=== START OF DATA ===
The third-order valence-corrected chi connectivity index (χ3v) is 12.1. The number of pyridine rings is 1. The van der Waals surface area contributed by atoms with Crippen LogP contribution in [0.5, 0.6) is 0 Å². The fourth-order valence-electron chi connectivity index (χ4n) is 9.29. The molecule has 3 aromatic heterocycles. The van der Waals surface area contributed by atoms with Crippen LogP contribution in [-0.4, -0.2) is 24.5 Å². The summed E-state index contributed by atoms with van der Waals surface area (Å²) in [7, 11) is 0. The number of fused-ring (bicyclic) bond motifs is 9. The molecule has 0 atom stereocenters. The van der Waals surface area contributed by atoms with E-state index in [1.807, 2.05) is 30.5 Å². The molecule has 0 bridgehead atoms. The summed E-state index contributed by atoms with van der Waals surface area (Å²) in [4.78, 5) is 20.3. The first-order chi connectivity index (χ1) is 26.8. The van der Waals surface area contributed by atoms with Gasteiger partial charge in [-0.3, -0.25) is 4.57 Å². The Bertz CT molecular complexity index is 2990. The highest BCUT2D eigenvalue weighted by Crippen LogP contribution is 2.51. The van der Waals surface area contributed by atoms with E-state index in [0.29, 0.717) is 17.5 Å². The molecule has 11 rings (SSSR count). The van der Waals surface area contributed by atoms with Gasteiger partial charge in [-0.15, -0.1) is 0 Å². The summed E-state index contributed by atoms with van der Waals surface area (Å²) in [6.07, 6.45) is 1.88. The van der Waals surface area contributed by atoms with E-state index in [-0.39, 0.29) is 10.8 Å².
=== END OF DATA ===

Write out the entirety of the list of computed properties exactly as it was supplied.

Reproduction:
The third-order valence-corrected chi connectivity index (χ3v) is 12.1. The number of pyridine rings is 1. The van der Waals surface area contributed by atoms with Crippen LogP contribution in [0.5, 0.6) is 0 Å². The fourth-order valence-electron chi connectivity index (χ4n) is 9.29. The molecule has 3 aromatic heterocycles. The van der Waals surface area contributed by atoms with Crippen LogP contribution in [-0.4, -0.2) is 24.5 Å². The summed E-state index contributed by atoms with van der Waals surface area (Å²) in [7, 11) is 0. The number of fused-ring (bicyclic) bond motifs is 9. The molecule has 0 atom stereocenters. The van der Waals surface area contributed by atoms with E-state index in [1.807, 2.05) is 30.5 Å². The molecule has 0 bridgehead atoms. The summed E-state index contributed by atoms with van der Waals surface area (Å²) in [4.78, 5) is 20.3. The first-order chi connectivity index (χ1) is 26.8. The van der Waals surface area contributed by atoms with Gasteiger partial charge in [-0.3, -0.25) is 4.57 Å². The Bertz CT molecular complexity index is 2990. The highest BCUT2D eigenvalue weighted by Crippen LogP contribution is 2.51. The van der Waals surface area contributed by atoms with E-state index in [0.29, 0.717) is 17.5 Å². The molecule has 11 rings (SSSR count). The van der Waals surface area contributed by atoms with Gasteiger partial charge in [-0.15, -0.1) is 0 Å². The summed E-state index contributed by atoms with van der Waals surface area (Å²) in [6.07, 6.45) is 1.88. The van der Waals surface area contributed by atoms with E-state index in [-0.39, 0.29) is 10.8 Å².